To say that I miss NCAA Football games is a massive understatement. Those games were my respite from classwork in college and continued to be a staple in my library for a few years after. Of course, EA hasn't made a college football game since 2012 after a pricey lawsuit over the use of athletes' likenesses in the franchise. Thankfully, the studio is giving us a new option for amateur football glory this fall via Madden 18's "Longshot" story mode.
"Longshot" follows Devin Wade's attempt to finally make an NFL roster after being the forgotten high school and college football star. The cinematic narrative follows Wade as a kid playing catch in the yard with his dad and best friend Colt Cruise -- possibly the most Texas name ever for a wide receiver. And yes, the story is set in Texas, a state where labeling high school football "serious business" is a huge understatement. I'll admit the phrase "Clear eyes, full hearts..." crossed my mind a few times while playing this. Don't judge me, I'm only human.
EA brought the franchise over to the Frostbite engine for Madden 18, a move that makes this narrative-driven first-person account possible in a sports game. If you recall, the studio did the same for FIFA 17 and introduced "The Journey" mode. "Longshot" isn't simply "The Journey" brought over to Madden, though: There's a very different take on the whole "be the player" mode, tailored specifically to one man's final attempt to be drafted by an NFL team. Also, the game loads while you're going through the story. EA says the events won't be interrupted by a loading screen at any point -- a nice touch if you're trying to really get into the narrative.
There are some big names playing roles in "Longshot," too. Academy Award winner Mahershala Ali (Moonlight, House of Cards, Luke Cage) plays Devin's dad, Cutter, who was also a big football star back in his day. The story also features an appearance by Dan Marino -- one of the all-time great NFL quarterbacks. Marino serves as a mentor to Devin along the way.
In addition to playing catch in the yard as a kid, "Longshot" allows you to play as Devin in a number of different phases of his life. We're talking 7-on-7, high school games and the regional combine where he's trying to impress scouts. You do follow the QB to the University of Texas and see him in action versus the Oregon Ducks. Sadly, you don't get to play an actual college football game though. During my time with the story mode, I spent most of the session playing a high school football game. Insert your best Friday Night Lights reference here.
Devin's team, the Mathis Bullfrogs, are down 21-0 and his coach has all but given up on the game. He decides to give the freshman quarterback a shot, knowing that it's probably best to just get through the rest of the second half and move on. Your task here is to direct a comeback as the young QB. EA makes it easy for you to focus on the task at hand rather than having to worry about formulating your own strategy. Allow me to explain.
During this part of "Longshot," Madden 18 selects the plays for you so all you have to do is worry about making solid decisions and executing clutch passes. If you fail to score on a drive, the game saves your progress and allows you to give it another shot from that point. This is true for several other places in the narrative as well -- a feature that comes in handy when you're trying to make some tough throws at the scouting combine later on. Even with that bit of help, I'll admit to feeling the pressure during those few minutes. It's still not a cakewalk to try and win this game.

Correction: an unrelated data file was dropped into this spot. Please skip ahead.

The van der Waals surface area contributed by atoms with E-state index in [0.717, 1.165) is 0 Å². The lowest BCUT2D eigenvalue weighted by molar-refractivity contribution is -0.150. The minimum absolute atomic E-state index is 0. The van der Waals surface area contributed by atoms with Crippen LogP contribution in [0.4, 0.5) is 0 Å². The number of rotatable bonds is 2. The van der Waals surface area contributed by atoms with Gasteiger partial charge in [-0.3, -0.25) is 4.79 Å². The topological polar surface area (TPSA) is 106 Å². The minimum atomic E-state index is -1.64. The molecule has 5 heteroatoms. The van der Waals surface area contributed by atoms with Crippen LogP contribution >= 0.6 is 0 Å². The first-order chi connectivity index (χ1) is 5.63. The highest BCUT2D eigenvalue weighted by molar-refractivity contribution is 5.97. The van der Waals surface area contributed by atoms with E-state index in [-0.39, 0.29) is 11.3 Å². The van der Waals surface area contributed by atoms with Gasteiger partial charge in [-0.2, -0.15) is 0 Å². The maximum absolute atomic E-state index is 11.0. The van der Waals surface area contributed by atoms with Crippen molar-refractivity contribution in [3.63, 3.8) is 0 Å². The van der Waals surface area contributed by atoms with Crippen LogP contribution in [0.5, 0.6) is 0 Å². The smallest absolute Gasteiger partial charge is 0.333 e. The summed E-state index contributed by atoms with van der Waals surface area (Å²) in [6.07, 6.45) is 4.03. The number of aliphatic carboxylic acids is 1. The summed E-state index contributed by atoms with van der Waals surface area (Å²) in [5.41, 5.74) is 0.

You have to score a handful of touchdowns to win the game and you have to do so on Devin's big arm and his Cam Newton-esque ability to break tackles and elude defenders. Let's just say his size, speed and agility come in handy when it comes time to tuck it and run. The game play here is quite fun and the small-town commentators make the play-by-play even more entertaining.
I really only had one gripe with this part of the story. Sometimes when Devin makes a pass, the camera stays with his view of the play. Sure, this makes sense as part of "Longshot," but it also makes controlling a receiver, tight end or running back after the catch more difficult.
Here's an example. I made a pass to the running back out in the flat. After he caught it, I was still watching the play from the quarterback's perspective so I couldn't really see the best route to try and elude the opposing players. While the version of the game I played here at E3 isn't final, I kind of hope this is one piece that's tweaked so that you get a better view of the ball. You are trying to orchestrate a massive comeback, after all.
Unfortunately, we'll have to wait until August 25th to judge the merits of "Longshot" in full. However, the pieces of Devin's story I saw here at E3 were enough to pique my interest. If Electronic Arts already hooked you, pre-ordering now gets you access to the G.O.A.T Edition and your choice of Tom Brady, Barry Sanders, Ray Lewis, Deion Sanders or Jerry Rice to tear up the turf. Another feature new to this year's game are "Mut Squads." You and your friends can assemble a superteam to take on other players online. It sounds interesting, but I wasn't able to take a look at it during my time with Madden 18.
"Longshot" makes the most compelling case for a new version of Madden I've seen in a long time. I'll admit I get bored with some of these annual sports games arriving every year, but I think EA makes a compelling case with the narrative gameplay it added to FIFA and now to Madden 18. It's a big piece of the game that could go a long way to pacify players like me who dearly miss NCAA Football.
Follow all the latest news from E3 2017 here!